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Brother Emili Turú talks about the meeting held in the Vatican on the protection of children

05/03/2019: General House

Br. Emili Turú, Former Superior General of the Institute, took part in the Meeting held in the Vatican, from the 21st to the 24th of February, concerning the protection of children. He was invited in his capacity as general secretary of the Union of General Superiors, together with a number of Superiors and General Superiors, representing more than 800.000 nuns and religious from all over the world.  

At the end of the convocation in the Vatican, Brother Emili shares his impressions with us.  

 

First impressions?

The meeting was very well prepared, with very high-quality interventions. The people who were invited to share their thoughts came from every continent and, the great majority, were of a critical mindset. In the Synod room we heard very strong and brave interventions.  

I remember that in 2009 I took part in a meeting organized by the Gregorian University together with the Holy See and to which were invited a good number of bishops from all over the world. 10 years later I believe that things have improved: it has gained much in sensibility, in understanding the extent of the phenomenon of sexual abuse, as well as in transparency and in establishing mechanisms of accountability.  

 

Something in particular that caught your attention?

I am always greatly moved by the stories of the victims and survivors. Their voices were listened to throughout the meeting, someon tape, others in person. The tragedy through which they have lived reminds us, unequivocally, that always and in every case, they must have priority, and not the person or the institution involved in abuse.  

Their voices called out, somehow, saying "never again" and claiming safe spaces for the children, beginning with the Church.  

 

Some people who suffered abuse were very disappointed by the meeting…

They have every reason to demand that the hierarchy of the Church should take this topic seriously and that it should act with decision and with very concrete measures. And I understand that some people had expectations that have not been met. Others, however, maybe because at the beginning they did not expect much from the meeting, say that it has exceeded their expectations.  

 

And what do you think of the meeting?

I believe that it addressed the objectives that had been suggested from the beginning. It is a further step, neither the first nor the last, in the battle to eradicate sexual abuse, to use the strength and knowledge of the Church, and to commit ourselves in the defence of the rights of children.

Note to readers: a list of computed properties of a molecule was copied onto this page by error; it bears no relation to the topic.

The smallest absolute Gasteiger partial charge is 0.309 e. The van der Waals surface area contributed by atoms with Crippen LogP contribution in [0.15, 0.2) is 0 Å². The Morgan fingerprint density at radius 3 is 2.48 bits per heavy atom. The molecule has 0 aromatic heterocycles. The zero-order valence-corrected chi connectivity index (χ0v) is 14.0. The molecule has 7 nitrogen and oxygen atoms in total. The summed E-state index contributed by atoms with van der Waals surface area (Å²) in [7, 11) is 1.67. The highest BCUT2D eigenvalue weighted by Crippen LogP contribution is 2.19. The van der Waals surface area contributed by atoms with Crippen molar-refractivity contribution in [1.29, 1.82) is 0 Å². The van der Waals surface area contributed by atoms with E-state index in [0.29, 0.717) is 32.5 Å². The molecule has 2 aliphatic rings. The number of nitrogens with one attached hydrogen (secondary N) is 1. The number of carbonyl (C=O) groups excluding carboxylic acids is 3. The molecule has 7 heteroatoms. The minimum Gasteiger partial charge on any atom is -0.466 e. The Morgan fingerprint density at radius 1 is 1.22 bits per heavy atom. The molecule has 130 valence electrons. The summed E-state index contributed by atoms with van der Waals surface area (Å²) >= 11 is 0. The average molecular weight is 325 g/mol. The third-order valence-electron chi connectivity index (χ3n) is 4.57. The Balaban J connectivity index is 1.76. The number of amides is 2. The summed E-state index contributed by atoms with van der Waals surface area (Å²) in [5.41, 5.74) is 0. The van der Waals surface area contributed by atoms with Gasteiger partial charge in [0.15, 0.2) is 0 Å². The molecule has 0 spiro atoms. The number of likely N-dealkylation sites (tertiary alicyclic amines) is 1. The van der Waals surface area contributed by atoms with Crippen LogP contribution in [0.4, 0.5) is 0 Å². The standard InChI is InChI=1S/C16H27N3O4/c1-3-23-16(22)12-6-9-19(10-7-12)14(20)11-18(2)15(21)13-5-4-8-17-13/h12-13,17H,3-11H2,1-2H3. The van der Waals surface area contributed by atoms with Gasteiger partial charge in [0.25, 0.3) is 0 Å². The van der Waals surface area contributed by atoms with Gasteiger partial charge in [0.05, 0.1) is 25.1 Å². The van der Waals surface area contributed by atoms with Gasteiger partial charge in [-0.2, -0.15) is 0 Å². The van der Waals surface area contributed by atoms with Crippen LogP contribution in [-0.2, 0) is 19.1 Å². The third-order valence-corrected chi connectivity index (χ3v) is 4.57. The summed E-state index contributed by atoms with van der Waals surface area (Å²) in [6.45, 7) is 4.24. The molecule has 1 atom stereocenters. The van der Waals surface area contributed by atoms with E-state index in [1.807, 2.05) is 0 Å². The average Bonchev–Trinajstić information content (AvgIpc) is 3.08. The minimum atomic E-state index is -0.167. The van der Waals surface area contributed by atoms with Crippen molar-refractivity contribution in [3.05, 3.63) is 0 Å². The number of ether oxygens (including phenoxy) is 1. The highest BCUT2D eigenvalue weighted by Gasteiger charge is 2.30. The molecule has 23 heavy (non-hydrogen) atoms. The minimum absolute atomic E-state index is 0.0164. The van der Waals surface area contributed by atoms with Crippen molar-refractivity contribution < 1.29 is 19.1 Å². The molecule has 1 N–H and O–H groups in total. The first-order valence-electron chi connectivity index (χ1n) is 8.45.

The reality of the Church is very diverse, as I have been able to see in the working groups. And if promoting a culture change in any human group is an enormous task, it is the same with the Church. The bigger and more diverse the group, the more complicated the culture change.

And also, I clearly saw that the Pope wants to use all the means within his reach, in order that change is carried out, and soon. And he has wanted to do it in a collegial way, calling on the presidents of the Episcopal Conferences and religious representatives.  

Some people said that this meeting has meant a point of no return on how to prevent and to treat the topic of abuse in the Church. I believe that this was already undertaken some years ago and this meeting is a confirmation of it.  

 

Do you believe that there is still some resistance?

I believe that some bishops - it seems to me a very few - reflect, in a dogmatic way on what happens in their cultures of origin, either denying that the abuse of children takes place in their countries or thinking that "their dirty linen should be washed at home". But I find that the great majority are acutely aware of the problem as a social and universal problem, and that it is necessary to implement every possible means to prevent and to either solve in a fair way cases of the past or situations that could take place at the present time.  

In principle, then, strong agreements. But then, when we move on to the concrete, this is where I still find that there is some resistance. For example, on the topic of transparency, when Cardinal Marx or the journalist Valentina Alazraki spoke,they seemed to hesitate…

There is resistance, often unconscious, but progress is being made. It will take time to discover all the consequences of the three words centring on the meeting: responsibility, accountability and transparency, but I did see the will to move forward, beginning with the Pope.  

 

And the religious?

At the end of May, in the next Assembly of the Union of General Superiors, we will deal with this topic, following on this meeting which has just finished, to continue walking together, as we said in our recent Declaration, and to make our contribution to the eradication of this social plague.

I believe that many Congregations have had their protection protocols and campaigns of prevention for years, but we want to study what type of answer we can give to the strong call of the Pope as he concluded the meeting.

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